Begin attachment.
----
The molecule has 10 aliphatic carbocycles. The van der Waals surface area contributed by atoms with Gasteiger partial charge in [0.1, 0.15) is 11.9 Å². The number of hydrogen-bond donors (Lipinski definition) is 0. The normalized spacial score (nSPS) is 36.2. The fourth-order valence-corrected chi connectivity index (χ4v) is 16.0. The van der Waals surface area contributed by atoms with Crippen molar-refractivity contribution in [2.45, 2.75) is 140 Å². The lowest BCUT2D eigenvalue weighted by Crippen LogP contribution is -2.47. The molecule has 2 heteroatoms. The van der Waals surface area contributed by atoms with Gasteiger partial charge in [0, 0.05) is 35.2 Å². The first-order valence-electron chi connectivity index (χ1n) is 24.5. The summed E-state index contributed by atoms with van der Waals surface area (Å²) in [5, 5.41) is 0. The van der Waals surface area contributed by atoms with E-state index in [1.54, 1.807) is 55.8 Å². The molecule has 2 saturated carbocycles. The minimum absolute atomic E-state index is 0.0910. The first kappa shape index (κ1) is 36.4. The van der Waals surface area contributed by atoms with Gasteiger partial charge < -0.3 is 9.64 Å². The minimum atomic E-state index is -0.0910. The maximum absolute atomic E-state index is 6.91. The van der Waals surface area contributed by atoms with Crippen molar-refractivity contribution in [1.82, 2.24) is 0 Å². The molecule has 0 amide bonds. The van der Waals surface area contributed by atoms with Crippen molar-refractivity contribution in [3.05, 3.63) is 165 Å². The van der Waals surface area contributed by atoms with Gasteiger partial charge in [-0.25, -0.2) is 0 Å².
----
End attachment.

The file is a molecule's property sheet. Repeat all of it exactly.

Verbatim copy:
The molecule has 10 aliphatic carbocycles. The van der Waals surface area contributed by atoms with Gasteiger partial charge in [0.1, 0.15) is 11.9 Å². The number of hydrogen-bond donors (Lipinski definition) is 0. The normalized spacial score (nSPS) is 36.2. The fourth-order valence-corrected chi connectivity index (χ4v) is 16.0. The van der Waals surface area contributed by atoms with Crippen molar-refractivity contribution in [2.45, 2.75) is 140 Å². The lowest BCUT2D eigenvalue weighted by Crippen LogP contribution is -2.47. The molecule has 2 heteroatoms. The van der Waals surface area contributed by atoms with Gasteiger partial charge in [0, 0.05) is 35.2 Å². The first-order valence-electron chi connectivity index (χ1n) is 24.5. The summed E-state index contributed by atoms with van der Waals surface area (Å²) in [5, 5.41) is 0. The van der Waals surface area contributed by atoms with E-state index in [1.54, 1.807) is 55.8 Å². The molecule has 2 saturated carbocycles. The minimum absolute atomic E-state index is 0.0910. The first kappa shape index (κ1) is 36.4. The van der Waals surface area contributed by atoms with Gasteiger partial charge < -0.3 is 9.64 Å². The minimum atomic E-state index is -0.0910. The maximum absolute atomic E-state index is 6.91. The van der Waals surface area contributed by atoms with Crippen molar-refractivity contribution in [1.82, 2.24) is 0 Å². The molecule has 0 amide bonds. The van der Waals surface area contributed by atoms with Crippen molar-refractivity contribution in [3.05, 3.63) is 165 Å². The van der Waals surface area contributed by atoms with Gasteiger partial charge in [-0.25, -0.2) is 0 Å².